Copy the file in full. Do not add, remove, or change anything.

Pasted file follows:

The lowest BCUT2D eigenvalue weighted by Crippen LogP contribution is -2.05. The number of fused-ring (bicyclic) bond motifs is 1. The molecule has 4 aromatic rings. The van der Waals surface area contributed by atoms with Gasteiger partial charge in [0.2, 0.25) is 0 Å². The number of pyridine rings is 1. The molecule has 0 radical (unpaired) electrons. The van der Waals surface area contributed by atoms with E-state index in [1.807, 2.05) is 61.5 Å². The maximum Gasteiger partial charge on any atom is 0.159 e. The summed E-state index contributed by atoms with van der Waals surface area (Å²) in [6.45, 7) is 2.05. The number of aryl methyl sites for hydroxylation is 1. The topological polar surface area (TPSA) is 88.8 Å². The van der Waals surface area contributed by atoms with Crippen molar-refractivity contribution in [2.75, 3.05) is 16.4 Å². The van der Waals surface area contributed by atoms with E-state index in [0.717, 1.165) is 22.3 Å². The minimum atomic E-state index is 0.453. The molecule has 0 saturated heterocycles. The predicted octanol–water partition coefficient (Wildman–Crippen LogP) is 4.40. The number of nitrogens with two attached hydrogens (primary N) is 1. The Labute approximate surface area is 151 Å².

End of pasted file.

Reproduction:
The lowest BCUT2D eigenvalue weighted by Crippen LogP contribution is -2.05. The number of fused-ring (bicyclic) bond motifs is 1. The molecule has 4 aromatic rings. The van der Waals surface area contributed by atoms with Gasteiger partial charge in [0.2, 0.25) is 0 Å². The number of pyridine rings is 1. The molecule has 0 radical (unpaired) electrons. The van der Waals surface area contributed by atoms with E-state index in [1.807, 2.05) is 61.5 Å². The maximum Gasteiger partial charge on any atom is 0.159 e. The summed E-state index contributed by atoms with van der Waals surface area (Å²) in [6.45, 7) is 2.05. The number of aryl methyl sites for hydroxylation is 1. The topological polar surface area (TPSA) is 88.8 Å². The van der Waals surface area contributed by atoms with Crippen molar-refractivity contribution in [2.75, 3.05) is 16.4 Å². The van der Waals surface area contributed by atoms with E-state index in [0.717, 1.165) is 22.3 Å². The minimum atomic E-state index is 0.453. The molecule has 0 saturated heterocycles. The predicted octanol–water partition coefficient (Wildman–Crippen LogP) is 4.40. The number of nitrogens with two attached hydrogens (primary N) is 1. The Labute approximate surface area is 151 Å².